KPMG reports: Colorado, Connecticut, Florida, New Hampshire, Vermont

KPMG’s This Week in State Tax focuses on recent state and local tax developments.

KPMG’s This Week in State Tax focuses on recent state and local tax developments.

KPMG’s This Week in State Tax—produced weekly by KPMG’s State and Local Tax practice—focuses on recent state and local tax developments.

  • Colorado: Newly enacted legislation reflects significant changes to the corporate income tax and sales and use tax laws.
    • House Bill 1311 requires corporations incorporated in certain foreign jurisdictions to be included in the combined group, and also changes Colorado’s apportionment rule for combined filers from the Joyce rule to the Finnigan rule, effective for tax years beginning on or after January 1, 2022.
    • House Bill 1312 redefines tangible personal property to include digital goods and notes that the method of delivery does not affect the taxability of a sale of tangible personal property. In addition, beginning January 1, 2022, a retailer is not permitted to retain any money to cover the retailer's expenses in collecting and remitting sales tax for any filing period that the retailer's total taxable sales were greater than $1 million.

Read a June 2021 report

  • Connecticut: Newly enacted legislation (Senate Bill 1202) implements the revenue provisions of the state’s budget. Concerning corporate income tax, the bill extends the 10% corporate surtax for the 2021 and 2022 income tax years. The schedule for phasing out the capital tax (previously to have been phased out by 2024) has been delayed. A tax amnesty program will be available from November 1, 2021, through January 31, 2022, and qualifying restaurants will be allowed to retain the sales and use taxes they collect during certain designated periods of weeks. Read a June 2021 report
  • Florida: The Department of Revenue announced the 2021 sales tax holiday begins July 1, 2021, and ends July 7, 2021. During this sales tax holiday, sales of qualifying recreation and outdoor items will be exempt from all or a portion of the state and local sales tax (the portion of the sales price of a qualifying item that is exempt from tax will vary, depending on the type of item and thus possibly making this sales tax holiday more challenging for retailers). In addition, purchases of admissions to qualifying entertainment and cultural events scheduled to be held from July 1, 2021, through December 31, 2021, will be exempt from sales tax if the tickets or admissions are purchased during the holiday week. The range of covered events includes live music and sporting events, movies, and museum and state park entries as well as admissions to a range of cultural and artistic events. Read a June 2021 report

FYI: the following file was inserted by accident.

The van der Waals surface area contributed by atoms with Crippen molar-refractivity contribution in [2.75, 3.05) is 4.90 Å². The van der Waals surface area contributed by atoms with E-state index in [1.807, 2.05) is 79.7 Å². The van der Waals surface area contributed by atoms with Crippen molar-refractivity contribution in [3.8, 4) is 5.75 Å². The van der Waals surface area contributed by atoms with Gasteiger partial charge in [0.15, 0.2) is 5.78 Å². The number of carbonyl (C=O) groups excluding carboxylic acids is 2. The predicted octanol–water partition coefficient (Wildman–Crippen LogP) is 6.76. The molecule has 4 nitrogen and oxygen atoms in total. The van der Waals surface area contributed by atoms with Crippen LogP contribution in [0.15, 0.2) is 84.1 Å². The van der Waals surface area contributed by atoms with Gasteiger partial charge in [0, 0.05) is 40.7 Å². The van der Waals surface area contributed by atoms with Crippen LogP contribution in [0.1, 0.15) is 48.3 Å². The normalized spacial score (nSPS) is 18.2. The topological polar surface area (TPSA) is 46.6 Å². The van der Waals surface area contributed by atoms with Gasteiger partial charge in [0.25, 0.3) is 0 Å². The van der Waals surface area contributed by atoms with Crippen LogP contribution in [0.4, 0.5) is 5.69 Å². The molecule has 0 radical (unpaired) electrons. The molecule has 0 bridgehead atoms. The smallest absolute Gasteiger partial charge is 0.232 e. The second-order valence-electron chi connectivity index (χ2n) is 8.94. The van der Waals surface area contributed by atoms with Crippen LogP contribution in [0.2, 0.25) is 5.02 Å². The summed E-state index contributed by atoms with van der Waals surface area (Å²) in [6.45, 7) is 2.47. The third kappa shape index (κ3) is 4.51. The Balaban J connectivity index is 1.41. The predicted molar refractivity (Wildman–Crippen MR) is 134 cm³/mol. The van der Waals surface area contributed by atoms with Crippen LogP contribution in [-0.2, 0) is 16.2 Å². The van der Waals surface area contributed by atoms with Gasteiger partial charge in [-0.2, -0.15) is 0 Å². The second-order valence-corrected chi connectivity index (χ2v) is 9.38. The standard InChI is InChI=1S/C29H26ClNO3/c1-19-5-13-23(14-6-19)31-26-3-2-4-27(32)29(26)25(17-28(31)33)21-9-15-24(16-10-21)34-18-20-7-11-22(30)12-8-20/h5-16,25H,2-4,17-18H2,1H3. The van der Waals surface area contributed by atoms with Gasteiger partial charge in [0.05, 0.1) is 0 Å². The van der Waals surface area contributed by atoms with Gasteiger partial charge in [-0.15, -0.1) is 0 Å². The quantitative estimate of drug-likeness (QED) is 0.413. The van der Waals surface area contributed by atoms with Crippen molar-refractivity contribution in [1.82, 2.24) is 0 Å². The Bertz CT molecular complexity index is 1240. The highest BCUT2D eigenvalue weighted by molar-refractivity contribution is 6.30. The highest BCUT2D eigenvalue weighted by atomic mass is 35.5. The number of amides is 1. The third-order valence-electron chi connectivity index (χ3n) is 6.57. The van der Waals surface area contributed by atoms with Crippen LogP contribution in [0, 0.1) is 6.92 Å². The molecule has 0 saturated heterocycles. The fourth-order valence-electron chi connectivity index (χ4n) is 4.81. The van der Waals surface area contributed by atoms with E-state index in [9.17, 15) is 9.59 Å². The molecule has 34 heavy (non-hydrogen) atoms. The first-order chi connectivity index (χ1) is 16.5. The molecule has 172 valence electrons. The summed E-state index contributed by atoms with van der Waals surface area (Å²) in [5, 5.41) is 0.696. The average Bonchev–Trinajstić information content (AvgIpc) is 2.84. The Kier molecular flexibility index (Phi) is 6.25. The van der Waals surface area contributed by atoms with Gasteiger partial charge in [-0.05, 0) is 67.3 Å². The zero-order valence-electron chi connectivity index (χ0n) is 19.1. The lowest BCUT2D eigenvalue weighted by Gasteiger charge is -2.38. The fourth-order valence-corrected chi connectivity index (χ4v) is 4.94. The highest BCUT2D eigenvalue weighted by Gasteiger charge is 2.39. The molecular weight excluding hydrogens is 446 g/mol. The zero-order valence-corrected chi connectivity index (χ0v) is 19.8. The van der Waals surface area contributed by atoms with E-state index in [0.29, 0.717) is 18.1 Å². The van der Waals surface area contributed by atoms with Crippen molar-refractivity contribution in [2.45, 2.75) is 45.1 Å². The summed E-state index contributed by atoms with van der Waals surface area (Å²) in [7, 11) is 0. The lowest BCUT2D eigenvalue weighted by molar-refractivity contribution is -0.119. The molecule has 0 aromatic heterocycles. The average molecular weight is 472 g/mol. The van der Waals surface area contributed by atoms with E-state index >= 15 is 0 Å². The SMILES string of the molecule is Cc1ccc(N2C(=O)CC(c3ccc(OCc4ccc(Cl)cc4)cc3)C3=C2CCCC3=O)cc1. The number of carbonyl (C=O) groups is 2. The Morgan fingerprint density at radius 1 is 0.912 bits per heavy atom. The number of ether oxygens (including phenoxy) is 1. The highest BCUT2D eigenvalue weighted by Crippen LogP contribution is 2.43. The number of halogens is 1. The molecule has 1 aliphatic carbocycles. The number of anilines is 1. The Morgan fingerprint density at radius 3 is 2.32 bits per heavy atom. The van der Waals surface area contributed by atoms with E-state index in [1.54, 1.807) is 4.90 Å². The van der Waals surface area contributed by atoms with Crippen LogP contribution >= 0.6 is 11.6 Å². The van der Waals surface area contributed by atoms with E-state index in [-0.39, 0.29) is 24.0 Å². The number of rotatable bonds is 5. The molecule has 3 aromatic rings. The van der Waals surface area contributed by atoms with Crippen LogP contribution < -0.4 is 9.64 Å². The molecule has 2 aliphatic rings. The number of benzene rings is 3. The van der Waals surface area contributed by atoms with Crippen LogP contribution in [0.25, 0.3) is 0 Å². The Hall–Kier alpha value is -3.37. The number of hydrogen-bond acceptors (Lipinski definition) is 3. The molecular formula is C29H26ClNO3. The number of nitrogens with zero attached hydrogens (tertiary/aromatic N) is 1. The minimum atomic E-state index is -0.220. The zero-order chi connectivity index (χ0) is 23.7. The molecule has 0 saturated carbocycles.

• New Hampshire: Senate Bill 3 amends the business profits tax treatment of “Paycheck Protection Program” (PPP) loans so that forgiven PPP loans are excluded from income and thus confirms that the New Hampshire tax treatment of forgiven PPP loans will mirror the federal treatment. Read a June 2021 report
  • Vermont: Previously, forgiven PPP loans were includable in income and expenses paid with such amounts were deductible. House Bill 436 changes this treatment and confirms that for the 2021 tax year, forgiven PPP loans are not taxable in Vermont, and ordinary deductible business expenses paid using forgiven PPP loans are also deductible. Read a June 2021 report

 

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